Rogatien (Rogie) Vachon was one of the best Canadiens goaltenders in the history of the team. In 206 total regular season games, he won 110 and tied 30. In the playoffs, his meager 19 starts provided 14 wins. And his playoff average of 1.94 stands as one of the more impressive marks from team history.

But Vachon, who progressed through the ranks impressively, was often the victim of a bit of bad timing with the Habs. That is to say, he was good, but he had peers who were laying down Hall of Fame careers. First, he backed up Lorne (Gump) Worsley – a great veteran and Cup stalwart with whom Rogie shared one Vezina trophy. And just as he saw an open door for the starter role in 1970 then 1971, some kid from Cornell came and stole his thunder. Following Dryden's miracle cup run and subsequent dominance, Rogie was traded for next to nothing to LA where he would play out games in the number one role again.

His best years did indeed come in LA, as is evidenced by his jersey retirement (their first in franchise history). There would be no more Stanley Cups on the upstart Kings, but individual honours would roll. He was consistently named among the very best of LA Kings, often winning MVP of the team over a certain Marcel Dionne. He was also a league all-star and even came second in Hart trophy voting behind Bobby Clarke in 1975. Statistically great for that era, his 32 shutouts on the expansion Kings in an era with scoring galore are truly impressive.

The best Kings goalie ever and a great Hab.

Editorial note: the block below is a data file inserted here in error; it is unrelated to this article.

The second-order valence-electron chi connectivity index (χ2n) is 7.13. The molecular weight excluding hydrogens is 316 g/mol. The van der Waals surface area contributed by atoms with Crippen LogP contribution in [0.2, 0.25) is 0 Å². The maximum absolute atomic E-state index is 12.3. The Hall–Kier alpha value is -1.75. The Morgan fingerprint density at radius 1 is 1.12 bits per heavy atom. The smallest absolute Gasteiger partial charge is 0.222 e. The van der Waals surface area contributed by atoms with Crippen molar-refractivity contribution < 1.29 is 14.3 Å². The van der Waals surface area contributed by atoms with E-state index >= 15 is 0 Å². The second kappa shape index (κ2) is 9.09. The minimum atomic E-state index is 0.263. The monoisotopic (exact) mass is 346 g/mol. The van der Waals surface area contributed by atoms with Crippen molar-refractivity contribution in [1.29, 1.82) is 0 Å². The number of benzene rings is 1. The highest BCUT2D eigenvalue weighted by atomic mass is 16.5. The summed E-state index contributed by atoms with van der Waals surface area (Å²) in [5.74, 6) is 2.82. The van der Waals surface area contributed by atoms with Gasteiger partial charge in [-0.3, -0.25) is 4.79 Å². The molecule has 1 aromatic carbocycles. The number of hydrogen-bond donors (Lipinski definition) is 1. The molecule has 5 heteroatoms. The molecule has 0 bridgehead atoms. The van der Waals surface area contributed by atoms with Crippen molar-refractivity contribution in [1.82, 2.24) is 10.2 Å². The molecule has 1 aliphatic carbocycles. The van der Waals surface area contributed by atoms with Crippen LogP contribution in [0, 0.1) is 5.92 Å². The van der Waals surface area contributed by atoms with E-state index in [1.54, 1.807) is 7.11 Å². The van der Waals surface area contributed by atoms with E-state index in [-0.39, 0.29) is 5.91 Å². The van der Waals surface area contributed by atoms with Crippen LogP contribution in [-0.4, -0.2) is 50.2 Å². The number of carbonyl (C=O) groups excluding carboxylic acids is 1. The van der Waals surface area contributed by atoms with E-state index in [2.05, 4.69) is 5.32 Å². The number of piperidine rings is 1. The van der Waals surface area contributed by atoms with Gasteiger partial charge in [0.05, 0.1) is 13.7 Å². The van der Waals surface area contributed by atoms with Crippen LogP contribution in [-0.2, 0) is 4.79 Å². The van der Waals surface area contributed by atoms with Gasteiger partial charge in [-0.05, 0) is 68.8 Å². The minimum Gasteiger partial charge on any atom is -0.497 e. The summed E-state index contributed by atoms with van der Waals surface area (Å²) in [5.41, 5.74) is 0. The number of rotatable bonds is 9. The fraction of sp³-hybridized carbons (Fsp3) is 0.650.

Patrick Roy – Colorado Avalanche (33)
Unlike the other guys, plenty has been written here about the great Patrick Roy. He is one of 6 players to have his number retired by more than one team and is widely recognised as the greatest playoff goalie ever.

His career began in the most impressive fashion possible and ended with every record a goalie could hope to achieve.

Great great Hab and great great Av.

Tony Esposito – Chicago Blackhawks (35)
Finally, little Tony Esposito.

His time on the Habs was stunted to say the least – a mere 13 games in all. If Vachon was obstructed from getting starts, Esposito was near blockaded. He was way down the pecking order behind veteran star Worsley and young up-and-comer Vachon.

He was traded to the Blackhawks in 1969. In his first full season there, he was impressive indeed winning both the Vezina trophy and the Calder trophy. The next 14 years he would establish himself as one of the best and most unique goalies in the league. The Blackhawks never missed the playoffs over those 15 seasons, and that was no coincidence. Alas, they would never win a Cup either and Tony's sole Cup ring would remain the 1969 beauty he won as a back-up to Gump Worsley.

A momentary Hab and a Hall of Fame Hawk.

Finally, in researching this piece, I came across some hilarious information. It turns out that both the Wild and the Canucks in their infinite wosdom have retired numbers in honour of the fans of the team (Can you imagine?!?!?). Minnesota took number 1 out of circulation in 2000 (and have had stellar goaltending ever since) and Vancouver honoured the number 7 in October of this year – 7th man, get it???

So, in addition to all the players who have legitimately earned their number retirements, add Jyrkki Lumme (no doubt a fan of the Canucks) and Lemaire, Riseborough and Tremblay among others I'm sure who played for the Habs but support these teams.

Imagine, our number 7 is only dedicated to Howie Morenz. How do we survive knowing this as fans? And fans with retired numbers and Sundin, who will ever stop the Canucks now?